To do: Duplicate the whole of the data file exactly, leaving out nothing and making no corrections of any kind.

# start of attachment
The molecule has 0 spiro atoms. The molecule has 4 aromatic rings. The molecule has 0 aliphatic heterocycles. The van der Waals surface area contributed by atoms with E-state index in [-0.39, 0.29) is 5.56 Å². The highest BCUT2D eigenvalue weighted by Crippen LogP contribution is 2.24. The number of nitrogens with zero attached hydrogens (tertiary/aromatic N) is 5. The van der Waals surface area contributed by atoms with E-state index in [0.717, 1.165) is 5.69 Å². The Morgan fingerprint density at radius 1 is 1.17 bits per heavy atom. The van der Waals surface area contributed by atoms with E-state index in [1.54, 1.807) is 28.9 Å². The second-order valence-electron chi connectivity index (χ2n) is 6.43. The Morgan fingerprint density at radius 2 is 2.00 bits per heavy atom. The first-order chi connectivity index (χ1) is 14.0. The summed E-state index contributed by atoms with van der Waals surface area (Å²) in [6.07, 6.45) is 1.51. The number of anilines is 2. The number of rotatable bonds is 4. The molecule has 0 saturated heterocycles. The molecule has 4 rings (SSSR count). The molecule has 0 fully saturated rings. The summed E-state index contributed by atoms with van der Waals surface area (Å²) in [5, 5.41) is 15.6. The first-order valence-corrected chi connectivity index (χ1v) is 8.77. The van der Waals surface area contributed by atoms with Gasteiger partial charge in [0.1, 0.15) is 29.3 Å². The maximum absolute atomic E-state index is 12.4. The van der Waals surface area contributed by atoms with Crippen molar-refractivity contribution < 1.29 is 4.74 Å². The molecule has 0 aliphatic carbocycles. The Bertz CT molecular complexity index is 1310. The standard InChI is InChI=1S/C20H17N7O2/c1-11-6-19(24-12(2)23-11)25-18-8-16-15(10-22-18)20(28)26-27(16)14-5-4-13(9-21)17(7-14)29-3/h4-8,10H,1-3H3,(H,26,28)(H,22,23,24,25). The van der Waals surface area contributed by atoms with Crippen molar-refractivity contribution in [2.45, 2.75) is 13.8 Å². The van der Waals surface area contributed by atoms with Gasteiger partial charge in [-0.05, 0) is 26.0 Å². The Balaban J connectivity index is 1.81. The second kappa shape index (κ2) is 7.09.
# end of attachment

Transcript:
The molecule has 0 spiro atoms. The molecule has 4 aromatic rings. The molecule has 0 aliphatic heterocycles. The van der Waals surface area contributed by atoms with E-state index in [-0.39, 0.29) is 5.56 Å². The highest BCUT2D eigenvalue weighted by Crippen LogP contribution is 2.24. The number of nitrogens with zero attached hydrogens (tertiary/aromatic N) is 5. The van der Waals surface area contributed by atoms with E-state index in [0.717, 1.165) is 5.69 Å². The Morgan fingerprint density at radius 1 is 1.17 bits per heavy atom. The van der Waals surface area contributed by atoms with E-state index in [1.54, 1.807) is 28.9 Å². The second-order valence-electron chi connectivity index (χ2n) is 6.43. The Morgan fingerprint density at radius 2 is 2.00 bits per heavy atom. The first-order chi connectivity index (χ1) is 14.0. The summed E-state index contributed by atoms with van der Waals surface area (Å²) in [6.07, 6.45) is 1.51. The number of anilines is 2. The number of rotatable bonds is 4. The molecule has 0 saturated heterocycles. The molecule has 4 rings (SSSR count). The molecule has 0 fully saturated rings. The summed E-state index contributed by atoms with van der Waals surface area (Å²) in [5, 5.41) is 15.6. The first-order valence-corrected chi connectivity index (χ1v) is 8.77. The van der Waals surface area contributed by atoms with Gasteiger partial charge in [0.1, 0.15) is 29.3 Å². The maximum absolute atomic E-state index is 12.4. The van der Waals surface area contributed by atoms with Crippen molar-refractivity contribution < 1.29 is 4.74 Å². The molecule has 0 aliphatic carbocycles. The Bertz CT molecular complexity index is 1310. The standard InChI is InChI=1S/C20H17N7O2/c1-11-6-19(24-12(2)23-11)25-18-8-16-15(10-22-18)20(28)26-27(16)14-5-4-13(9-21)17(7-14)29-3/h4-8,10H,1-3H3,(H,26,28)(H,22,23,24,25). The van der Waals surface area contributed by atoms with Crippen molar-refractivity contribution in [2.45, 2.75) is 13.8 Å². The van der Waals surface area contributed by atoms with Gasteiger partial charge in [-0.05, 0) is 26.0 Å². The Balaban J connectivity index is 1.81. The second kappa shape index (κ2) is 7.09.